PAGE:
The Malespín is a kind of slang which originated in the 19th century in El Salvador and then spread to the rest of Central America. Currently it is residual, and survives only in a few words in the speech of Hispanic people.

Tradition says that this slang was invented as a sort of key for the Salvadoran military and political leader Francisco Malespín. General Malespin was elected president in 1844 and deposed in 1845, after he led the country to war against Guatemala.

Róger Matus Lazo of the Nicaraguan Academy of Language, refers to Don Alfonso Valle in his Dictionary of the Nicaraguan Speech (2nd ed, 1972). He explains that the Malespín is a kind of slang spoken between the young, especially students, and by "ladies" of "good society".

Broadly speaking, it changes some letters by others, as follows:

and vice versa.

Valle adds: "There is a tradition that it was invented by the Salvadoran general Francisco Malespín, in the same year of 1845 as when he burned and looted León, metropolis of Nicaragua."

Julián Corrales Munguía, in his work The language of the underworld: the slang (1972), said that the key of malespín, so popular in past years, has been forgotten in general, but there are some people who remember it perfectly.

Róger Matus Lazo said that in gang language of Nicaragua are some words with slight variants of the original word. The following examples show the words as pronounced now, and in brackets as each should be written according to the key of "classic" malespín (a>e, i>o, b>t, m>p, f>g, y p>m):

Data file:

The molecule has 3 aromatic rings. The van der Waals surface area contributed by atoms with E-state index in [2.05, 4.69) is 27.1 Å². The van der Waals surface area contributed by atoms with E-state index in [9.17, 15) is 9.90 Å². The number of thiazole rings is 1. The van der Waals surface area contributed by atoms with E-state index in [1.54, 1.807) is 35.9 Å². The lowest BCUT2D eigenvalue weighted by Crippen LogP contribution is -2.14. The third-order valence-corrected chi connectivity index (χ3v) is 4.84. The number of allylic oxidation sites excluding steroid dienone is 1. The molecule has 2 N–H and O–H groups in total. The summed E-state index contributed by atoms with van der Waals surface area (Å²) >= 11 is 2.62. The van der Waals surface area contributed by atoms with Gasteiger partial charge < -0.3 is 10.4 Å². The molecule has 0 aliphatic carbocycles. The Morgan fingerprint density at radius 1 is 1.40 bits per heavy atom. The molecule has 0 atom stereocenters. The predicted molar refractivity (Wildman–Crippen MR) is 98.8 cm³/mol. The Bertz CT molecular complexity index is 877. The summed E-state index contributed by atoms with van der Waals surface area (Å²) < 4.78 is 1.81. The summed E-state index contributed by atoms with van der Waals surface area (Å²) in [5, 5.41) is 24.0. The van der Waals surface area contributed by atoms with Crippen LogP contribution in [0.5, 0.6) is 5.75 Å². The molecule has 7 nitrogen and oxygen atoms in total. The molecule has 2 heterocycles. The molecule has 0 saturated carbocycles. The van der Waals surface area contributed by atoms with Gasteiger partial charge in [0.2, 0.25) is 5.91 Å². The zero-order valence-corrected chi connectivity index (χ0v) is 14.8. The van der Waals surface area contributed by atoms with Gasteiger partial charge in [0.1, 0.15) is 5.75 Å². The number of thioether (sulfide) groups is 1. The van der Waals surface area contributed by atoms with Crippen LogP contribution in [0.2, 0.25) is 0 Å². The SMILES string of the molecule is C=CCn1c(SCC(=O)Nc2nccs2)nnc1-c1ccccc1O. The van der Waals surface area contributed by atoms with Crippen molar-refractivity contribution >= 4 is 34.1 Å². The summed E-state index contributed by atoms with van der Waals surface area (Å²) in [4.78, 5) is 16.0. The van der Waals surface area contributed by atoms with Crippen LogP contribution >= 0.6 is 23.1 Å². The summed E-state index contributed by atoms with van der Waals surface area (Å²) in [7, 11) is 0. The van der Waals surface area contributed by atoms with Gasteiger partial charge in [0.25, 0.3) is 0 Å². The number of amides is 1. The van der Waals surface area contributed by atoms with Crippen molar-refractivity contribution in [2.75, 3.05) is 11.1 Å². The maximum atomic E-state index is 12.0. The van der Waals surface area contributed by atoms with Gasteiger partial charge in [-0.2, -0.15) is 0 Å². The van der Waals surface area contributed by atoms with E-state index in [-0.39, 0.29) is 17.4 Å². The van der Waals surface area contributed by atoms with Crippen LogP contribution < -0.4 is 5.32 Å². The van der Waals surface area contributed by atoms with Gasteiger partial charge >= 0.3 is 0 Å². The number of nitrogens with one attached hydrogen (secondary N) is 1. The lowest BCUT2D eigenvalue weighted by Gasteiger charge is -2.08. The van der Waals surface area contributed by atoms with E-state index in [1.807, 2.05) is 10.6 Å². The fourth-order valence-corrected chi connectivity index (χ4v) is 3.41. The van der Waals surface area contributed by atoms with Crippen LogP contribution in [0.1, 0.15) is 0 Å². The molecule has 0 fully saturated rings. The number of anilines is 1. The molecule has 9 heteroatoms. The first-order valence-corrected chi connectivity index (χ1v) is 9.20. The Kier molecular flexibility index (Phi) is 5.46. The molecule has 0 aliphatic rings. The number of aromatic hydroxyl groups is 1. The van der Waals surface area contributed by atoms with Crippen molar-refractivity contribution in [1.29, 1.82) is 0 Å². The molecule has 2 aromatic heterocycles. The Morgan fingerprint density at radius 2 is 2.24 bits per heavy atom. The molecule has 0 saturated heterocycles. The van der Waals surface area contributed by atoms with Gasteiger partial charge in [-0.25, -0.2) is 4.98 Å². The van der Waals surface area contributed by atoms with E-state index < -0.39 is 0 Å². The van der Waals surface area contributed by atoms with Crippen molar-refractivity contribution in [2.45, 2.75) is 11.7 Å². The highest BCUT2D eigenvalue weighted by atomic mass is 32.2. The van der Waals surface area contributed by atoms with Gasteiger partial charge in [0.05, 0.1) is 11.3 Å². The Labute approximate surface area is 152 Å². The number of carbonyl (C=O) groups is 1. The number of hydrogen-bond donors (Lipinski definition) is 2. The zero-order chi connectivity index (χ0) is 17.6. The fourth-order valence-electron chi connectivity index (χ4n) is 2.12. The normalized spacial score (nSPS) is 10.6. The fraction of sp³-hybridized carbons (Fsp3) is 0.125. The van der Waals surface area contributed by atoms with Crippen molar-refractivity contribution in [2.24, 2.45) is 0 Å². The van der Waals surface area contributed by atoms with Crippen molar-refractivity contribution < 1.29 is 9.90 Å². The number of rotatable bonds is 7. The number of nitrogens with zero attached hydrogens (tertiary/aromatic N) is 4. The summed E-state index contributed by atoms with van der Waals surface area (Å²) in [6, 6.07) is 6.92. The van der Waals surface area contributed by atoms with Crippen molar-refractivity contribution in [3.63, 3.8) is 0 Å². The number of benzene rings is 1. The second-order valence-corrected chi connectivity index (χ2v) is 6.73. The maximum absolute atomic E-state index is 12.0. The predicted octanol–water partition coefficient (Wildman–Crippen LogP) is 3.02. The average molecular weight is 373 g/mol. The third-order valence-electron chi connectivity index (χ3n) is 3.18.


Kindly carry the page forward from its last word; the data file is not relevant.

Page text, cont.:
Sometimes, there is hesitation in some words, as shown in the alternations in the vowel and the consonant system: arpene and curpeni (brother); cunabi, cuñedi and cuñefli (brother in law); Benefia and Penefi (Managua); nelfin, nelfis and nelfes (hips); percebi and percedi (market).

In the Central American countries that have adopted some words of this slang, usually with slight variations of the original term, as users have sometimes changed the spelling through forgetfulness or ignorance of the key.

According to the key of malespín, many words in popular and colloquial use are derived from this language; including, for example, the following:


In Nicaragua, the words "nelfis" ('hips') and "tuani" ('good') have become part of popular speech. In Costa Rica, people use the variant "tuanis".

Costa Rica

In Costa Rica the word "brete" ('lock' as an abbreviation of work) is common, as is "tuanis" ("Good people"). Both are words originating from Malespín. The street slang or jargon of Costa Rica is known as "pachuco", a regional variation of the Spanish influenced by words and expressions in English, French, Malespín code, Limonense Creole, traditional Spanish and other terms popular in Costa Rica.

Very common words such as "detroi" (behind) or "tuanis" (plural of tuani, meaning good), come from Malespín, not English as many people say. The English expression "too nice" has nothing to do at all with "tuanis," nor is the city of "Detroit" related to the use of "detroi."


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